I like Chris's, I work on them all the time. I know of several in just a few miles that are all but done, because of well meaning owners who got into something that seemed a good idea, but wrecked the boat. Don't let your classic die from a ill advised error, talk to the folks who make a living fixing these things (I currently have 5 wooden boats in my yard - there's a boat show next month and you can guess the rest)

    Good Luck,
     
  4. gonzo
    Joined: Aug 2002
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    Location: Milwaukee, WI

    gonzo Senior Member

    I agree with Par. Epoxy on a planked boat is a NO NO. It is OK for an old workboat to get a few more years. For a classic is a sure death and loss of most of its value.
     
  5. willibuch3
    Joined: Feb 2004
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    Location: Reading PA

    willibuch3 Junior Member

    Varnish or white?

    I agree with Par and Gonzo. Another factor is the tempature fluxuations that occur from the sun. the dark clear coated surface absorbs the suns infrared and heats the planking, which is bad, but worse because it is not uniform. This can put added stresses on fastenings. Keep it white


    Bill Buchanan.
     
  6. Doug K
    Joined: Mar 2004
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    Location: Ottawa, Canada

    Doug K New Member

    I must support Par & Gonzo. I may be new to this wood boat experience but we as wooden boat owners got involved because of the beauty and grace of a bygone era that our boats represent. To me, brightwork on a wooden boat is the jewel on the crown and your classic will stand above all others in admiration by people that love beautiful things. The time you will need to maintain the original appearance of your boat is part of the enjoyment of the wood boat experience.....otherwise GRP is one of the options available.

    May I suggest a book that I find invaluable....BRIGHTWORK The Art of Finishing Wood by Rebecca J. Wittman.

    Good luck
    Doug K.
     
  7. PAR
    Joined: Nov 2003
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    Location: Eustis, FL

    PAR Yacht Designer/Builder

    I resent the "bygone era" line. I have just completed a 33' power boat this December, will finish a 23' centerboarder this spring and a 48'er under construction all of the material from a bygone era. Now I may be from a bygone era, but my designs are brand new, so is the lumber (most of it)

    Welcome aboard Doug K, well try to keep the reamings to a minimum until you've gotten you feet good and wet here.
     
  8. betelgeuserdude
    Joined: Sep 2003
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    Location: Rainier, Oregon

    betelgeuserdude Junior Member

    The boat is over fifty years old. Obviously what worked for the last 50+ years would serve the boat well for the time that you own her. The reason that your topsides look so good is because of the white paint, which slows environmentally induced movement. The last thing I would do would be applying ANY epoxy or polyurethane paint. Get good old oil based enamel and treat the finish as a system; that is, follow the paint manufacturer's instructions, and use the specified thinners, primers, abrasives, and do so in the correct temperature range, etc...

    With respect to varnish, PAR is right on.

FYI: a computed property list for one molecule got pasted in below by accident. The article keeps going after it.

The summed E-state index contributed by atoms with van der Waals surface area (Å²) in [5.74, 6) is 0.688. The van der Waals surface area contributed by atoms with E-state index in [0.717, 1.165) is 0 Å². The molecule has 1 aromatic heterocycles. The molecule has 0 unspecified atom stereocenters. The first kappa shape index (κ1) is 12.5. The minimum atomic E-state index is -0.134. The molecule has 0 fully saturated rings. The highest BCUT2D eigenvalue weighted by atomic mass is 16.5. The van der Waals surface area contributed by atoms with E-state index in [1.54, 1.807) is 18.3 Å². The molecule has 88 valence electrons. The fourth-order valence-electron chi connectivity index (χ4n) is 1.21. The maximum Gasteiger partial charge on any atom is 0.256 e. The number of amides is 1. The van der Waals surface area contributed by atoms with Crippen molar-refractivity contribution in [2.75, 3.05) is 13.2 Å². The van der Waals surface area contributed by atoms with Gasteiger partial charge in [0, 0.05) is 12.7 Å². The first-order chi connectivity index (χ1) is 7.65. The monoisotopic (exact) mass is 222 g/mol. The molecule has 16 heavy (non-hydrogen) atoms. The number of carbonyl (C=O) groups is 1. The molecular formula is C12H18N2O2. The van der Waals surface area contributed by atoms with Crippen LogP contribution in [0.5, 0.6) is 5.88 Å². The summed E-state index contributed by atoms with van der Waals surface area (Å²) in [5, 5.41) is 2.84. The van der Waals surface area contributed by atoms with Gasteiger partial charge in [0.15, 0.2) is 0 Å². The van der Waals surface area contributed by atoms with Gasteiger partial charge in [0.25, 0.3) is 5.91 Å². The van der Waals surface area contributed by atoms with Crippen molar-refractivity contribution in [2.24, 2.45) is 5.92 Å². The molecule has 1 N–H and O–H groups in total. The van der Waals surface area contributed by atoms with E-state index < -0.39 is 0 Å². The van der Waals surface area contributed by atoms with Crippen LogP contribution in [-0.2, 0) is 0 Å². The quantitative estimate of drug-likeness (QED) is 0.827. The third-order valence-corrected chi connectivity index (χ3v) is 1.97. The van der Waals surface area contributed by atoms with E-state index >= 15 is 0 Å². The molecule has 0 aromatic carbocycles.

The easiest way to maintain varnish is with a covered moorage.

    DC
     
  9. Kyle
    Joined: Mar 2004
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    Location: Tulsa Ok

    Kyle Junior Member

    I also agree with the masses about paint vs. bright. However, Par had made the comment about not using CPES in refering to it with other epoxies. CPES is actually a "breatheable" sealer. It is made from the lignun of trees. It keeps the moisture out while allowing water vapor to escape. It also creates an excellent adhesion promoter to just about anything, paint included, when used properly. With this in mind, If you step into the world of varnish you have just made a huge commitment. What you have time for now may not be the same three years from now.

    Another recource you might look into is the Antique and Classic boat society.
     

  10. PAR
    Joined: Nov 2003
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    Location: Eustis, FL

    PAR Yacht Designer/Builder

    Nothing personal Kyle, but CEPS has a very limited range of uses. Some would have you believe it's cure all, but it was originally developed for restoring bad, rotted wood to reasonably new qualities, not for primer nor as a fix all to sealing problems encountered in the repair process.

    The stuff isn't as good a primer as many other real primers available, when the tests are done. As for an "adhesion promoter" it is of questionable reliablabity.

    Good surface prep is the only true "adhesion promoter" known and there aren't any short cuts. No coat of CEPS is going to cure your boat's ills without it.

    Varnish is a wonderful world and those of use who live in it are well aware of the problems. Let each learn in his/her own way and all will be well. I chartered my craft in the islands for a number of years. It was a large boat and had 60' masts all of which, from the water line to the mast head was bright. I found, as a live aboard and skipper for bone head use a reasonably fine way to keep the boat. I did cut costs and paint the topsides and cabin after a number of years, but because the other half was bitching about the costs that were a part of upkeep and business, not because it was too much trouble.

    Epoxy has it's place, but some boats are better served without the goo. Boats designed to "work" shouldn't have it anywhere near it. The design defeats the whole concept of epoxy.

    Epoxy only work on things that are kept reasonably still, even CPES . . .